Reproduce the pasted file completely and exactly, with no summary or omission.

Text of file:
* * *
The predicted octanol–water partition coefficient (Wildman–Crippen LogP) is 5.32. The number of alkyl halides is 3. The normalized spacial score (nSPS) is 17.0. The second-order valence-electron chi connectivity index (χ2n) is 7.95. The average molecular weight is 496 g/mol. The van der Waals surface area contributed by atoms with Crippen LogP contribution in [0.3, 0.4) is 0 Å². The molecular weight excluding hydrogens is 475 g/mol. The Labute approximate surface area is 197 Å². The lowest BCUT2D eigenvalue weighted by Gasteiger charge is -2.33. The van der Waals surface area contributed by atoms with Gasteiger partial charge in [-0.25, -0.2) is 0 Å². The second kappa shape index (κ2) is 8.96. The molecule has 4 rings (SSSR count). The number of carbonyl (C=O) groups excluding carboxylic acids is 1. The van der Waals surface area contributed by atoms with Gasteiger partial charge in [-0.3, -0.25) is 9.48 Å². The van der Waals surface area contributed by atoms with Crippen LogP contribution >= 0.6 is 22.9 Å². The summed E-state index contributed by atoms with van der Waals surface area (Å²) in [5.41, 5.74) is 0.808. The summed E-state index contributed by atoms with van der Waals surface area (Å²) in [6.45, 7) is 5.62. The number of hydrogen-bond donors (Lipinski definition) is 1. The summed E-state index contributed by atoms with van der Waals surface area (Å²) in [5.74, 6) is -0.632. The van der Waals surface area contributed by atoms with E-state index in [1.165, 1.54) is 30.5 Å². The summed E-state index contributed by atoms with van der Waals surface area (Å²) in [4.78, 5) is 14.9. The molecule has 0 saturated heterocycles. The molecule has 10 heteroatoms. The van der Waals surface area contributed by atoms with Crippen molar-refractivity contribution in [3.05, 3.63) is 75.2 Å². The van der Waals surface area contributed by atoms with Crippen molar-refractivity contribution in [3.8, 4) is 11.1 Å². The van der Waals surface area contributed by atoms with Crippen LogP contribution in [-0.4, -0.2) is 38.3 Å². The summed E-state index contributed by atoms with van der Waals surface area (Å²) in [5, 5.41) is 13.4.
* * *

The predicted octanol–water partition coefficient (Wildman–Crippen LogP) is 5.32. The number of alkyl halides is 3. The normalized spacial score (nSPS) is 17.0. The second-order valence-electron chi connectivity index (χ2n) is 7.95. The average molecular weight is 496 g/mol. The van der Waals surface area contributed by atoms with Crippen LogP contribution in [0.3, 0.4) is 0 Å². The molecular weight excluding hydrogens is 475 g/mol. The Labute approximate surface area is 197 Å². The lowest BCUT2D eigenvalue weighted by Gasteiger charge is -2.33. The van der Waals surface area contributed by atoms with Gasteiger partial charge in [-0.25, -0.2) is 0 Å². The second kappa shape index (κ2) is 8.96. The molecule has 4 rings (SSSR count). The number of carbonyl (C=O) groups excluding carboxylic acids is 1. The van der Waals surface area contributed by atoms with Gasteiger partial charge in [-0.3, -0.25) is 9.48 Å². The van der Waals surface area contributed by atoms with Crippen LogP contribution >= 0.6 is 22.9 Å². The summed E-state index contributed by atoms with van der Waals surface area (Å²) in [5.41, 5.74) is 0.808. The summed E-state index contributed by atoms with van der Waals surface area (Å²) in [6.45, 7) is 5.62. The number of hydrogen-bond donors (Lipinski definition) is 1. The summed E-state index contributed by atoms with van der Waals surface area (Å²) in [5.74, 6) is -0.632. The van der Waals surface area contributed by atoms with E-state index in [1.165, 1.54) is 30.5 Å². The summed E-state index contributed by atoms with van der Waals surface area (Å²) in [4.78, 5) is 14.9. The molecule has 0 saturated heterocycles. The molecule has 10 heteroatoms. The van der Waals surface area contributed by atoms with Crippen molar-refractivity contribution in [3.05, 3.63) is 75.2 Å². The van der Waals surface area contributed by atoms with Crippen molar-refractivity contribution in [3.8, 4) is 11.1 Å². The van der Waals surface area contributed by atoms with Crippen LogP contribution in [-0.4, -0.2) is 38.3 Å². The summed E-state index contributed by atoms with van der Waals surface area (Å²) in [5, 5.41) is 13.4.